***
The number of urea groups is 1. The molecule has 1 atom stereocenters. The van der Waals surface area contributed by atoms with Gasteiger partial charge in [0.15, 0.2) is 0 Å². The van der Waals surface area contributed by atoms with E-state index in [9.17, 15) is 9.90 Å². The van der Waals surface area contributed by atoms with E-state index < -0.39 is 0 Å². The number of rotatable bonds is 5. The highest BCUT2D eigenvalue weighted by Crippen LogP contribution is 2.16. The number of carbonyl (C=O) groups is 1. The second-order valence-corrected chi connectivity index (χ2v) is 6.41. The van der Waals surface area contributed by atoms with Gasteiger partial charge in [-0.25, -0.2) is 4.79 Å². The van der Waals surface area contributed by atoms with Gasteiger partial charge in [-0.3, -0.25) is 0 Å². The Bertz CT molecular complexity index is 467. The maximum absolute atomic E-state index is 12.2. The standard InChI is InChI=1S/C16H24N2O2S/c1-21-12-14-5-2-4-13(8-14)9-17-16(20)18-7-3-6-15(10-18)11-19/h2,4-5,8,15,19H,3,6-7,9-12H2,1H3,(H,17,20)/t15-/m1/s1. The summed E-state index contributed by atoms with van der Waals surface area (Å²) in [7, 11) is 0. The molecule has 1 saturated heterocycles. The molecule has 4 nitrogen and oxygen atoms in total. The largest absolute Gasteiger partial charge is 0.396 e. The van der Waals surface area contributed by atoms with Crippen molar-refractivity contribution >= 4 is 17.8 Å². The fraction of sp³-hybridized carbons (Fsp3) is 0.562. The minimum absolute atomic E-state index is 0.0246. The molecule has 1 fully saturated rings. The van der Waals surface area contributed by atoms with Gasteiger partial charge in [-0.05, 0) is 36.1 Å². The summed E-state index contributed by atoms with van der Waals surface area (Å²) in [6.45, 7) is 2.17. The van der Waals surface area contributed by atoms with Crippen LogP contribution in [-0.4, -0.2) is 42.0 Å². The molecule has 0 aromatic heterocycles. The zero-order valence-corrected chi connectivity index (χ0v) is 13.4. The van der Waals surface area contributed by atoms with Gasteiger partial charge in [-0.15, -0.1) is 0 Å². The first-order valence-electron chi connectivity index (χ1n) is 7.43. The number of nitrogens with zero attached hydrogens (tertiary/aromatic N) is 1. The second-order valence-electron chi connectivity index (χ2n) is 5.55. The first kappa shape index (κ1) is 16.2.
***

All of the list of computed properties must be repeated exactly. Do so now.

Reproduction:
The number of urea groups is 1. The molecule has 1 atom stereocenters. The van der Waals surface area contributed by atoms with Gasteiger partial charge in [0.15, 0.2) is 0 Å². The van der Waals surface area contributed by atoms with E-state index in [9.17, 15) is 9.90 Å². The van der Waals surface area contributed by atoms with E-state index < -0.39 is 0 Å². The number of rotatable bonds is 5. The highest BCUT2D eigenvalue weighted by Crippen LogP contribution is 2.16. The number of carbonyl (C=O) groups is 1. The second-order valence-corrected chi connectivity index (χ2v) is 6.41. The van der Waals surface area contributed by atoms with Gasteiger partial charge in [-0.25, -0.2) is 4.79 Å². The van der Waals surface area contributed by atoms with Gasteiger partial charge in [-0.3, -0.25) is 0 Å². The Bertz CT molecular complexity index is 467. The maximum absolute atomic E-state index is 12.2. The standard InChI is InChI=1S/C16H24N2O2S/c1-21-12-14-5-2-4-13(8-14)9-17-16(20)18-7-3-6-15(10-18)11-19/h2,4-5,8,15,19H,3,6-7,9-12H2,1H3,(H,17,20)/t15-/m1/s1. The summed E-state index contributed by atoms with van der Waals surface area (Å²) in [7, 11) is 0. The molecule has 1 saturated heterocycles. The molecule has 4 nitrogen and oxygen atoms in total. The largest absolute Gasteiger partial charge is 0.396 e. The van der Waals surface area contributed by atoms with Crippen molar-refractivity contribution >= 4 is 17.8 Å². The fraction of sp³-hybridized carbons (Fsp3) is 0.562. The minimum absolute atomic E-state index is 0.0246. The molecule has 1 fully saturated rings. The van der Waals surface area contributed by atoms with Gasteiger partial charge in [-0.05, 0) is 36.1 Å². The summed E-state index contributed by atoms with van der Waals surface area (Å²) in [6.45, 7) is 2.17. The van der Waals surface area contributed by atoms with Crippen LogP contribution in [-0.4, -0.2) is 42.0 Å². The molecule has 0 aromatic heterocycles. The zero-order valence-corrected chi connectivity index (χ0v) is 13.4. The van der Waals surface area contributed by atoms with Gasteiger partial charge in [-0.15, -0.1) is 0 Å². The first-order valence-electron chi connectivity index (χ1n) is 7.43. The number of nitrogens with zero attached hydrogens (tertiary/aromatic N) is 1. The second-order valence-electron chi connectivity index (χ2n) is 5.55. The first kappa shape index (κ1) is 16.2.